Newsrooms in revolt, bosses in country houses
There’s an excellent, wonderfully sarcastic piece in today’s New York Times about the gap between the sacrifices made by media staff and the lives lived by their bosses.
It is headlined: Newsrooms are in revolt. The bosses are in their country houses.
It begins with the lament that since golf caddies are not presently at work, media moguls on Long Island have to pull their own clubs around, “which is just the kind of sacrifice that the coronavirus has brought to East Hampton”. Nice.
The paper notes that while New York’s media business “appears to be in endless decline”, it is still the stage for cultural conflict.
Top figures at the NYT, ABC News and others have been forced to resign for missing not just the public mood, but the mood of their own staff.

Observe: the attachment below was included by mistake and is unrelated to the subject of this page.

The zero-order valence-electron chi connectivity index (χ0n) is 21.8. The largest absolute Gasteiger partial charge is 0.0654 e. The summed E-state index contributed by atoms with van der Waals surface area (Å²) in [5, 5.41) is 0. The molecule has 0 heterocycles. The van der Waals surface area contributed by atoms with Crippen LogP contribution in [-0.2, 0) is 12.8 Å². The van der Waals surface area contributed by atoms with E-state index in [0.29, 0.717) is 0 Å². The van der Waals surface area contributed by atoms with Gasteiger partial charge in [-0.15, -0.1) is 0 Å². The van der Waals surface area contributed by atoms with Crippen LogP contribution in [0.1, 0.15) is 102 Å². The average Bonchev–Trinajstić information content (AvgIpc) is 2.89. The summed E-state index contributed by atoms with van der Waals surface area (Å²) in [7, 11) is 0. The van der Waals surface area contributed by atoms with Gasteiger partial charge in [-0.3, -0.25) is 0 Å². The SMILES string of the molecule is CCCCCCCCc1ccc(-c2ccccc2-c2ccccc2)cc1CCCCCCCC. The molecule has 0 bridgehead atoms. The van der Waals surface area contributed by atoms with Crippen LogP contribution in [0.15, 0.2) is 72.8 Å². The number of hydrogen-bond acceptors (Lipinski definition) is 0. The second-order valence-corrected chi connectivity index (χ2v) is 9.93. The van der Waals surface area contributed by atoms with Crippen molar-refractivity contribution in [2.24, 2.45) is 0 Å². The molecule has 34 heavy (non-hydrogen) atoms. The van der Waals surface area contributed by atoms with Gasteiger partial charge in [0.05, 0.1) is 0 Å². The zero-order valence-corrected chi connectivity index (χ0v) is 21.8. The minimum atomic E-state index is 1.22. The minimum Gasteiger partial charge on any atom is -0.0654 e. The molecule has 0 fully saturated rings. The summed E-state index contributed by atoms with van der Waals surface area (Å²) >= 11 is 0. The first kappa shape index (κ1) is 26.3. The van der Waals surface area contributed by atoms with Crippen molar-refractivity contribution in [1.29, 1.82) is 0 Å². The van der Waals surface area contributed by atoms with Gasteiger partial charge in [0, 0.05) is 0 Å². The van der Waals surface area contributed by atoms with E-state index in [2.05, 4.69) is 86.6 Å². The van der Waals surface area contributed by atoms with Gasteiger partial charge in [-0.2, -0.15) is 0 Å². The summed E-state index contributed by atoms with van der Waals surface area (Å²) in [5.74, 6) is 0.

The departures were driven by employees who believe the media groups “internal cultures don’t mirror the progressive and anti-racist values they sell”.
This is a revolution in the way the media business operates I think. Top editors don’t typically get held to account when things go wrong (they blame the reporters).
And until recently, rowdy opinions that departed from a newspaper’s actual view of the world were all part of the fun. Freedom of speech topped other concerns – certainly the desire of staff or indeed readers not to be offended.
That’s plainly changing and it is one for bosses to watch.
Editors? Held to account? I never thought I’d see the day…